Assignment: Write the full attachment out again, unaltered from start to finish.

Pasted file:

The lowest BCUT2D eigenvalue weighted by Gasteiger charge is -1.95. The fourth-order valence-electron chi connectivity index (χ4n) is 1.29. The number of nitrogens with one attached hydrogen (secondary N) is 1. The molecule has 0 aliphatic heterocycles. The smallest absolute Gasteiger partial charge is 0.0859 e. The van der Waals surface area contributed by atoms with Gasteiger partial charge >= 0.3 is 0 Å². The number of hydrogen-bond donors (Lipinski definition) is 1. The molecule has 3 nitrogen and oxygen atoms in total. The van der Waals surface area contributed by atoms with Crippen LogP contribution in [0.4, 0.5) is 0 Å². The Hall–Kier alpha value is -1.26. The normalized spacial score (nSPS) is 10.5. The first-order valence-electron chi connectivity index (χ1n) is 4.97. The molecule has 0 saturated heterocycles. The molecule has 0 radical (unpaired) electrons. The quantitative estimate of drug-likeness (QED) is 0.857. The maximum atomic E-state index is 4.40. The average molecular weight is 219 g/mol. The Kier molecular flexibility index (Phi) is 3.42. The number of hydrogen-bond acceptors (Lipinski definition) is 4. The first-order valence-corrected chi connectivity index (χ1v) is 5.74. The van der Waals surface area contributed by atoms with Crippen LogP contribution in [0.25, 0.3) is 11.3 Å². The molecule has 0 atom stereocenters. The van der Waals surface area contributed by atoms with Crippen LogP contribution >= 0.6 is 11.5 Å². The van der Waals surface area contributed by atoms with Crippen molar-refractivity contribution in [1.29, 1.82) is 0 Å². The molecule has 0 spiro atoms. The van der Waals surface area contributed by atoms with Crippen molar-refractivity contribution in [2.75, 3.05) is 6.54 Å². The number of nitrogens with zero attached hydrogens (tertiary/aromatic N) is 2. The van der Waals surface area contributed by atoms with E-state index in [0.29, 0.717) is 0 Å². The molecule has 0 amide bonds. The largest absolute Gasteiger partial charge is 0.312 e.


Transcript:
The lowest BCUT2D eigenvalue weighted by Gasteiger charge is -1.95. The fourth-order valence-electron chi connectivity index (χ4n) is 1.29. The number of nitrogens with one attached hydrogen (secondary N) is 1. The molecule has 0 aliphatic heterocycles. The smallest absolute Gasteiger partial charge is 0.0859 e. The van der Waals surface area contributed by atoms with Gasteiger partial charge >= 0.3 is 0 Å². The number of hydrogen-bond donors (Lipinski definition) is 1. The molecule has 3 nitrogen and oxygen atoms in total. The van der Waals surface area contributed by atoms with Crippen LogP contribution in [0.4, 0.5) is 0 Å². The Hall–Kier alpha value is -1.26. The normalized spacial score (nSPS) is 10.5. The first-order valence-electron chi connectivity index (χ1n) is 4.97. The molecule has 0 saturated heterocycles. The molecule has 0 radical (unpaired) electrons. The quantitative estimate of drug-likeness (QED) is 0.857. The maximum atomic E-state index is 4.40. The average molecular weight is 219 g/mol. The Kier molecular flexibility index (Phi) is 3.42. The number of hydrogen-bond acceptors (Lipinski definition) is 4. The first-order valence-corrected chi connectivity index (χ1v) is 5.74. The van der Waals surface area contributed by atoms with Crippen LogP contribution in [0.25, 0.3) is 11.3 Å². The molecule has 0 atom stereocenters. The van der Waals surface area contributed by atoms with Crippen LogP contribution >= 0.6 is 11.5 Å². The van der Waals surface area contributed by atoms with Crippen molar-refractivity contribution in [1.29, 1.82) is 0 Å². The molecule has 0 spiro atoms. The van der Waals surface area contributed by atoms with Crippen molar-refractivity contribution in [2.75, 3.05) is 6.54 Å². The number of nitrogens with zero attached hydrogens (tertiary/aromatic N) is 2. The van der Waals surface area contributed by atoms with E-state index in [0.29, 0.717) is 0 Å². The molecule has 0 amide bonds. The largest absolute Gasteiger partial charge is 0.312 e.